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2018 World Day of Social Justice PDF Print E-mail

Sunday 18 February 2018: First Sunday of Lent

He was tempted by Satan, and the angels looked after him

First Sunday of LentAmong the movers and shakers of society social justice comes in and out of favour. Over the last decades it went out of favour. Conventional wisdom had it that business was responsible only to its shareholders, and that it need not, indeed must not, consider its responsibilities to society. Political parties, too, appealed only to sectional interests in their campaigns, devising slogans enshrining the interests of small business, of workers with aspirations and of working families. Except to execrate them they never mentioned the homeless, the unemployed, the destitute or the exiled. They agreed that policies which benefited the very wealthy would by some magic benefit the poor and saw competition as the elixir to personal and social wellbeing. The cure to every economic malady was seen to lie in cutting government expenditure, particularly on programs that benefited the most needy.

World Social Justice Day on 20 February occurs this year at a time when social justice is returning to favour. Bank executives are beginning to own their social responsibilities. Economists are beginning to see inequality as a problem. Low wages of workers are no longer seen as the sign of a productive economy but as a barrier to a prosperous economy. Talk of the common good is no longer seen as out of place but as a powerful idea. Government spending is seen as helpful. Austerity that punishes the poor and the passion for balancing budgets are no longer de rigeur. But often still lacking is a vision of what is necessary to build a just society.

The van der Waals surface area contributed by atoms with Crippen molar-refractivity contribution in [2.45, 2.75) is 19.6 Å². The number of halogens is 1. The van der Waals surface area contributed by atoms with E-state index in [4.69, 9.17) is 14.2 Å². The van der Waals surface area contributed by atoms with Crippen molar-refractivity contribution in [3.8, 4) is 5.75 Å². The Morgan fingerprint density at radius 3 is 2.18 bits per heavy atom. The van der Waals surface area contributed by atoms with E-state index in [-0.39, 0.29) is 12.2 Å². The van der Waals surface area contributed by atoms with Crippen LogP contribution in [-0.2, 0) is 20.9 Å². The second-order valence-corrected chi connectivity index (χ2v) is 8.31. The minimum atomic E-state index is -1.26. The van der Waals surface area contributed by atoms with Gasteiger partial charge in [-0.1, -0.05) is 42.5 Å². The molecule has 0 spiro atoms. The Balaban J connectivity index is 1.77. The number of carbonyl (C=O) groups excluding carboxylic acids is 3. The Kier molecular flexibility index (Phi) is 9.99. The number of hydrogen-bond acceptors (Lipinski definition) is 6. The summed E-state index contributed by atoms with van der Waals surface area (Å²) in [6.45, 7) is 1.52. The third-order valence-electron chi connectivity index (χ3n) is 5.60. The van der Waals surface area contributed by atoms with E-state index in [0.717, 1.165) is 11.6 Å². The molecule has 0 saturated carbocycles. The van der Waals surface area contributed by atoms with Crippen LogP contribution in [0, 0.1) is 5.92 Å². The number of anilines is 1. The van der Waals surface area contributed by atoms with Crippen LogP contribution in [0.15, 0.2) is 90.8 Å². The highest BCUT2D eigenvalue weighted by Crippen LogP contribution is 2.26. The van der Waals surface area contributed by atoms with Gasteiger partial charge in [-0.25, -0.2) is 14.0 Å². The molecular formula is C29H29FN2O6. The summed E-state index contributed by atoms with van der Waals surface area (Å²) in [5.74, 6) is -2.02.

Contributing to the vision that guides Jesuit Social Services are the principles of Catholic social Teaching. They offer the building blocks of a just society. Their central insight is that each human person is precious and unique, and so must always be respected. Respect demands that people not be treated simply as means to an end: workers as a cost in production, for example, or people who seek protection as aliens. It also sees that relationships are all important in human life – we depend on our environment and on one another in everything that we do from being born, making money, to being educated and enjoying technology. Because we depend on one another we are responsible to one another, particularly to the most vulnerable. That responsibility touches us in our domestic life and also in the organisation of the economy. So the making of wealth and the running of business have a social license – they are part of society with a responsibility to society.

For Jesuit Social Services, as for the Catholic tradition that it inherits, symbolism matters. We work with many Indigenous young people and know that when we accompany them we commit ourselves to honour their history and their struggle to find acceptance of their rightful status in Australia. The Apology remains a powerful symbol of that commitment and encourages us to deepen it.

Fr Andrew Hamilton | Image courtesy of Hermano Leon Clipart